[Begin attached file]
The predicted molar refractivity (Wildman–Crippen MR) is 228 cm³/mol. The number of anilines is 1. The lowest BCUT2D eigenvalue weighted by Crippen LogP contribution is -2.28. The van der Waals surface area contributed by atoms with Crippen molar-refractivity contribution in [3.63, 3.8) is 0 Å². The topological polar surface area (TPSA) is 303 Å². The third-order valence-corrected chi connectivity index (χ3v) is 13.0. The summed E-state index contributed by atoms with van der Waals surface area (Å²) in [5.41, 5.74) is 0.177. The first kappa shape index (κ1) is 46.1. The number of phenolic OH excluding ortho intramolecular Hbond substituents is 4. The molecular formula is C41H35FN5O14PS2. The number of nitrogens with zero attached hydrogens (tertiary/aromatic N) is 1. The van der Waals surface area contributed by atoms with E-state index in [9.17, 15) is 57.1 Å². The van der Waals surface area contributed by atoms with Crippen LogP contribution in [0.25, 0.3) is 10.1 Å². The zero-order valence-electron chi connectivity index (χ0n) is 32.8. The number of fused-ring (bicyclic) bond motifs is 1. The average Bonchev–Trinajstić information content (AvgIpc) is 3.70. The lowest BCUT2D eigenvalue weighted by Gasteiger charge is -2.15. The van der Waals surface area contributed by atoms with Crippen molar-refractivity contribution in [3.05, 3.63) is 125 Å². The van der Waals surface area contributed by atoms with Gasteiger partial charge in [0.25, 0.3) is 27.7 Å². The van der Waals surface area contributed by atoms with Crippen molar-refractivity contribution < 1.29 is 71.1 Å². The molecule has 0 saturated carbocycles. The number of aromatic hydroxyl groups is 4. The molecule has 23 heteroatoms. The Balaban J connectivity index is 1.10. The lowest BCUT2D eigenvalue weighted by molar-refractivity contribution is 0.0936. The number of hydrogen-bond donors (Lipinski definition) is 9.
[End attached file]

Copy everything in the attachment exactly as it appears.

The predicted molar refractivity (Wildman–Crippen MR) is 228 cm³/mol. The number of anilines is 1. The lowest BCUT2D eigenvalue weighted by Crippen LogP contribution is -2.28. The van der Waals surface area contributed by atoms with Crippen molar-refractivity contribution in [3.63, 3.8) is 0 Å². The topological polar surface area (TPSA) is 303 Å². The third-order valence-corrected chi connectivity index (χ3v) is 13.0. The summed E-state index contributed by atoms with van der Waals surface area (Å²) in [5.41, 5.74) is 0.177. The first kappa shape index (κ1) is 46.1. The number of phenolic OH excluding ortho intramolecular Hbond substituents is 4. The molecular formula is C41H35FN5O14PS2. The number of nitrogens with zero attached hydrogens (tertiary/aromatic N) is 1. The van der Waals surface area contributed by atoms with E-state index in [9.17, 15) is 57.1 Å². The van der Waals surface area contributed by atoms with Crippen LogP contribution in [0.25, 0.3) is 10.1 Å². The zero-order valence-electron chi connectivity index (χ0n) is 32.8. The number of fused-ring (bicyclic) bond motifs is 1. The average Bonchev–Trinajstić information content (AvgIpc) is 3.70. The lowest BCUT2D eigenvalue weighted by Gasteiger charge is -2.15. The van der Waals surface area contributed by atoms with Crippen molar-refractivity contribution in [3.05, 3.63) is 125 Å². The van der Waals surface area contributed by atoms with Gasteiger partial charge in [0.25, 0.3) is 27.7 Å². The van der Waals surface area contributed by atoms with Crippen molar-refractivity contribution < 1.29 is 71.1 Å². The molecule has 0 saturated carbocycles. The number of aromatic hydroxyl groups is 4. The molecule has 23 heteroatoms. The Balaban J connectivity index is 1.10. The lowest BCUT2D eigenvalue weighted by molar-refractivity contribution is 0.0936. The number of hydrogen-bond donors (Lipinski definition) is 9.